GUM - Out in the World Music Album Reviews

The new album from multi-instrumentalist Jay Watson (Tame Impala, POND) is his most ambitious to date, imbuing his mad-scientist home-recording project with some fleeting glimpses into his life beyond the console.  

Jay Watson was supposed to spend his summer touring arenas and amphitheaters with Tame Impala, resuming his role as Kevin Parker’s multi-instrumentalist sidekick that he’s held down for over a decade. Meanwhile, the fifth album from his solo outlet, GUM, arrived on the same day last week that Tame Impala would’ve wrapped up a string of North American dates at the Amway Center in Orlando, a circumstance that epitomizes the stark contrast between Watson’s high-profile touring gig and his passion project. Now that the promotional juggernaut for The Slow Rush has stalled and much of the world has become acquainted with the self-isolating lifestyle of a home-recording hermit, the conditions are ripe to better appreciate GUM on its own peculiar terms—and fortuitously, Watson has stepped up with his most ambitious GUM album to date.

While both groups function as one-man bands in the studio and share a fondness for synthetic psychedelia, their results couldn’t feel more different. If Tame Impala makes Parker’s solitary operation sound like stadium rock, GUM exudes a claustrophobic, mad-scientist energy that lends even the most grandiose gestures a DIY charm. This time around, he offers some fleeting glimpses into his life behind the recording console. Written after a brief six-month stint living in the Golden State, the opening “Weightless in L.A.” is a Syd Barrett-like serenade carried away on a parade of drum machines, yacht-rock sax, and digital noise, rendering the song less an ode to California dreaming than an attempt to shatter the idyllic facade. And while the title track may not be about explicitly about Los Angeles, the music suggests a blend of Laurel Canyon bliss and Ariel Pink paranoia, perhaps inspired by Watson’s recent entry into fatherhood—surely, every new parent can relate to the anxiety of a line like “It’s morning again/I’m sensing a trend/I don’t know how it takes so long to get to sunset.”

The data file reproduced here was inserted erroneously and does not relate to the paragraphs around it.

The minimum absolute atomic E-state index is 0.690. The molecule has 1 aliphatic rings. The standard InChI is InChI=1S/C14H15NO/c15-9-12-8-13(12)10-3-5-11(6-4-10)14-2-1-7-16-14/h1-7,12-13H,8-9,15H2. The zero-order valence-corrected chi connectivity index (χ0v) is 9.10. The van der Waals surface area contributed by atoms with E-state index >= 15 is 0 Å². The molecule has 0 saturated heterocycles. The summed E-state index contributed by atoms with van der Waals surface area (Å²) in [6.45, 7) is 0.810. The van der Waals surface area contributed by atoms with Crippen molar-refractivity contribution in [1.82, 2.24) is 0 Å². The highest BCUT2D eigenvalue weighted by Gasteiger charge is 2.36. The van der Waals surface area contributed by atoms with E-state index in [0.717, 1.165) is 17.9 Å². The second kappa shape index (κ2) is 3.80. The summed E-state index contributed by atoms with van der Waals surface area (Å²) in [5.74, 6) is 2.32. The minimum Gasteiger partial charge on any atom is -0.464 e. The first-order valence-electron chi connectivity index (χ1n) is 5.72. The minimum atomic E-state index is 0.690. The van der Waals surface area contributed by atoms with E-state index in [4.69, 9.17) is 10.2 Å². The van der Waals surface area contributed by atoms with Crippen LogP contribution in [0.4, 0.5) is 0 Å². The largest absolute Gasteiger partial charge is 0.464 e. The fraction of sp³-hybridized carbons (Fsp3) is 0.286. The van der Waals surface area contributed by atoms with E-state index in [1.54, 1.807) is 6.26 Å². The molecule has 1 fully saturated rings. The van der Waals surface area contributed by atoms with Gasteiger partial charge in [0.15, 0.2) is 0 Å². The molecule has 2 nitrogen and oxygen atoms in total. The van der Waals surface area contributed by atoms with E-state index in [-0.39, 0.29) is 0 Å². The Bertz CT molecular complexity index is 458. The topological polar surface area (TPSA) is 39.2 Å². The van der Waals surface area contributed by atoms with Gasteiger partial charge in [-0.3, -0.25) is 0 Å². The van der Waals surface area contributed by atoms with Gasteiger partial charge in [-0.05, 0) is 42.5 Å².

By Watson’s own admission, GUM records are more a catalog of moods than a collection of profound statements, and he’s become more adept at adding just the right details to expedite that immersion. Sampled strings add a sinister edge to the street-funk strut of “Airwalkin,’” while the heavenly chorus hook on the wistful “Many Tears to Cry” suggests Eric Clapton’s “Wonderful Tonight” given a Moon Safari makeover. Though Out in the World is rooted in the same self-deprecating, existential introspection as 2018’s The Underdog, Watson has discovered more colorful ways to express it: “So I go low to low,” he sings on “Low to Low,” as the track’s seductive bossa-nova beat scales from high to high. And with the closing “You Make Your Own Luck,” Watson effectively distills GUM’s whole essence into a two-part mini-suite: one half nocturnal cosmic ballad, one half sunrise-summoning soul-jazz groove, the song reaffirms Watson’s ongoing mission to find the elation in isolation.
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About Wanni Arachchige Udara Madusanka Perera

Hey, I'm Perera! I will try to give you technology reviews(mobile,gadgets,smart watch & other technology things), Automobiles, News and entertainment for built up your knowledge.
GUM - Out in the World Music Album Reviews GUM - Out in the World Music Album Reviews Reviewed by Wanni Arachchige Udara Madusanka Perera on Wednesday, June 24, 2020 Rating:

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